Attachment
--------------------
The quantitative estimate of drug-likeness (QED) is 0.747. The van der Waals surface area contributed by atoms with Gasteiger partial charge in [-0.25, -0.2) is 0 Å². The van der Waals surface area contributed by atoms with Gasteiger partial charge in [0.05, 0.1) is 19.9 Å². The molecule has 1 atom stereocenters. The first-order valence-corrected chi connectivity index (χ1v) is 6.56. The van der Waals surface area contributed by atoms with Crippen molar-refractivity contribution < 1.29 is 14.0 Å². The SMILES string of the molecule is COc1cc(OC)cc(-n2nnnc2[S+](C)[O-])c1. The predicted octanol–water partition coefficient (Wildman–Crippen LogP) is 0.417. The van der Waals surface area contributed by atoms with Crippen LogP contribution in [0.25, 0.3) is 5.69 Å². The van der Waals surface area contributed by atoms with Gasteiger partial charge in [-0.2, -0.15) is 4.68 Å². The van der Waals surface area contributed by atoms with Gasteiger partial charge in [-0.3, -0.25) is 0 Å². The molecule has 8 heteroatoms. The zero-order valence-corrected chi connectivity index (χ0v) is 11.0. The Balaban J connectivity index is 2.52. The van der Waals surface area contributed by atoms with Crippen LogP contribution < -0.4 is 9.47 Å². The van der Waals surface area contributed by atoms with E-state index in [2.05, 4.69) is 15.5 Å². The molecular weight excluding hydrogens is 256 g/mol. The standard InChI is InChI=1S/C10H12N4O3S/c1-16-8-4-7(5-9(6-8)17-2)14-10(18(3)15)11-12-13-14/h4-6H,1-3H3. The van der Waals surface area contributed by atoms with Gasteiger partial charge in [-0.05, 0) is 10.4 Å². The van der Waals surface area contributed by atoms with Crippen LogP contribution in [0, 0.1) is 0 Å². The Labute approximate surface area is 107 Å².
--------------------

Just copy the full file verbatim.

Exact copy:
The quantitative estimate of drug-likeness (QED) is 0.747. The van der Waals surface area contributed by atoms with Gasteiger partial charge in [-0.25, -0.2) is 0 Å². The van der Waals surface area contributed by atoms with Gasteiger partial charge in [0.05, 0.1) is 19.9 Å². The molecule has 1 atom stereocenters. The first-order valence-corrected chi connectivity index (χ1v) is 6.56. The van der Waals surface area contributed by atoms with Crippen molar-refractivity contribution < 1.29 is 14.0 Å². The SMILES string of the molecule is COc1cc(OC)cc(-n2nnnc2[S+](C)[O-])c1. The predicted octanol–water partition coefficient (Wildman–Crippen LogP) is 0.417. The van der Waals surface area contributed by atoms with Crippen LogP contribution in [0.25, 0.3) is 5.69 Å². The van der Waals surface area contributed by atoms with Gasteiger partial charge in [-0.2, -0.15) is 4.68 Å². The van der Waals surface area contributed by atoms with Gasteiger partial charge in [-0.3, -0.25) is 0 Å². The molecule has 8 heteroatoms. The zero-order valence-corrected chi connectivity index (χ0v) is 11.0. The Balaban J connectivity index is 2.52. The van der Waals surface area contributed by atoms with Crippen LogP contribution < -0.4 is 9.47 Å². The van der Waals surface area contributed by atoms with E-state index in [2.05, 4.69) is 15.5 Å². The molecular weight excluding hydrogens is 256 g/mol. The standard InChI is InChI=1S/C10H12N4O3S/c1-16-8-4-7(5-9(6-8)17-2)14-10(18(3)15)11-12-13-14/h4-6H,1-3H3. The van der Waals surface area contributed by atoms with Gasteiger partial charge in [-0.05, 0) is 10.4 Å². The van der Waals surface area contributed by atoms with Crippen LogP contribution in [0, 0.1) is 0 Å². The Labute approximate surface area is 107 Å².